There was another time, when the gentleman said -- in a _sermon_ -- "the stars do not always shine on the Vatican." (If Bill Donahue had been in the audience when he said that, I fear we'd have had to put him in 5-point restraints.)

But, this was probably the best way for the man to carry out his pastoral mission. Men and women of conscience know the guy is genuine...as is my Mormon friend...and as are plenty of Mormons.

In summary: religion is a funny thing...and some religious detractors are more "literalist" than the religious adherents.

Indeed, if you were to bring up one of hundreds of Bible contradictions to a mainstream theologian, she would most likely roll her eyes, pat you on the head, and offer to buy you an ice cream cone.

Take care,

(In response to Men with huge forearms holding long, hard, rigid shafts of steel

Friday, July 3, 2009

Catholic News Agency: Birth Control Apologetics

Observe the lack of logic or reason of any sort in the following expression of dogma:



But of course.

Participants also discussed state legislation that would have rolled back the statutes of limitation on civil lawsuits that could be brought for alleged sexual abuse of minors, regardless of how long ago the alleged abuse occurred. The “Child Victims Act,” sponsored by Assemblywoman Margaret Markey (D-Maspeth), had the support of the Rabbinical Council of America, but was strongly opposed by the Catholic Church in New York for targeting private institutions.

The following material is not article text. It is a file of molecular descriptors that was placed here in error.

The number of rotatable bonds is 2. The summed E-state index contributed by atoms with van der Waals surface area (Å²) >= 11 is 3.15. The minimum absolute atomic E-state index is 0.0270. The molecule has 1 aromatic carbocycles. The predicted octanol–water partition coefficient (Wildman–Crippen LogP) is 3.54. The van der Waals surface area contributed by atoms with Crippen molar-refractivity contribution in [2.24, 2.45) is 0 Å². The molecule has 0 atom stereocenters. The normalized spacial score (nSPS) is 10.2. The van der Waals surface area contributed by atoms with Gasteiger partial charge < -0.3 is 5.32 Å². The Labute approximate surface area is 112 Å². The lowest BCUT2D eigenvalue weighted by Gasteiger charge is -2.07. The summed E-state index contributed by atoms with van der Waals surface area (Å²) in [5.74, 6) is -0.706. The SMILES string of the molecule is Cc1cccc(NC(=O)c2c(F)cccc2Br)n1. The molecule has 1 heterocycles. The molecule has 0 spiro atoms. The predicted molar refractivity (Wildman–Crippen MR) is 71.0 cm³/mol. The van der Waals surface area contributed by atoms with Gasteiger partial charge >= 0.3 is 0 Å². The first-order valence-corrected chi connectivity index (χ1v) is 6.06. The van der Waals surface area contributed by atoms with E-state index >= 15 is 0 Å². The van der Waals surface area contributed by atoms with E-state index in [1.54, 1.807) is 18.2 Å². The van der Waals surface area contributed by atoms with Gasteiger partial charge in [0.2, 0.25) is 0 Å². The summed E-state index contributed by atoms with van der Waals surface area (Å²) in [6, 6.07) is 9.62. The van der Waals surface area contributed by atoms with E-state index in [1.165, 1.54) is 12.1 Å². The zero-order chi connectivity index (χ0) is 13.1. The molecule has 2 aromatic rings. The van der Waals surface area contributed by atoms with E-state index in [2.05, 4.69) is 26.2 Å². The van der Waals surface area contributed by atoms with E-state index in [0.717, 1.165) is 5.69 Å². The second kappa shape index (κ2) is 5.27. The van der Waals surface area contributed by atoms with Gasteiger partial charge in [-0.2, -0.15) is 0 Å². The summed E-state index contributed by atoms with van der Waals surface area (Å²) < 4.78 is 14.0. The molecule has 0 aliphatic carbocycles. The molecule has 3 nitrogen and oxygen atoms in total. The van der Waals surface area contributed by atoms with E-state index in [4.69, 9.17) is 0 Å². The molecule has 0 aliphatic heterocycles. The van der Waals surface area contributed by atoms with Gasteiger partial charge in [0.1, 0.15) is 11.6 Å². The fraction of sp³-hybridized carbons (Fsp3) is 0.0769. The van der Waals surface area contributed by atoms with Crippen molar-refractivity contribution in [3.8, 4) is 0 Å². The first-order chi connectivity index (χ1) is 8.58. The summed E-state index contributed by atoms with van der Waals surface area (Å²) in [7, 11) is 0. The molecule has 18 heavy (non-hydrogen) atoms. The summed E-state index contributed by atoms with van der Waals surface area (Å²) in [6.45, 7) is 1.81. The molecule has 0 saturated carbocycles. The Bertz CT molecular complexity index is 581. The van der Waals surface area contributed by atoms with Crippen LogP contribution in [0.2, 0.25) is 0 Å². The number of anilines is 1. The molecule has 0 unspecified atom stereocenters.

But of course.

Here's the full dope:


Another reason for the RC's to fade away

Story of a young man's struggle with a Jesuit high school:


In a nutshell: the guy saddled with thousands of bullshit debt...but was left to be homeless.

And if the angry, angry man known as "Bill Donahue" were to hear of this story, what do you think he would say?

The RC's have had their chance to correct the huge systemic injustices and abuses in its structure: Now it is time to call for their dissolution.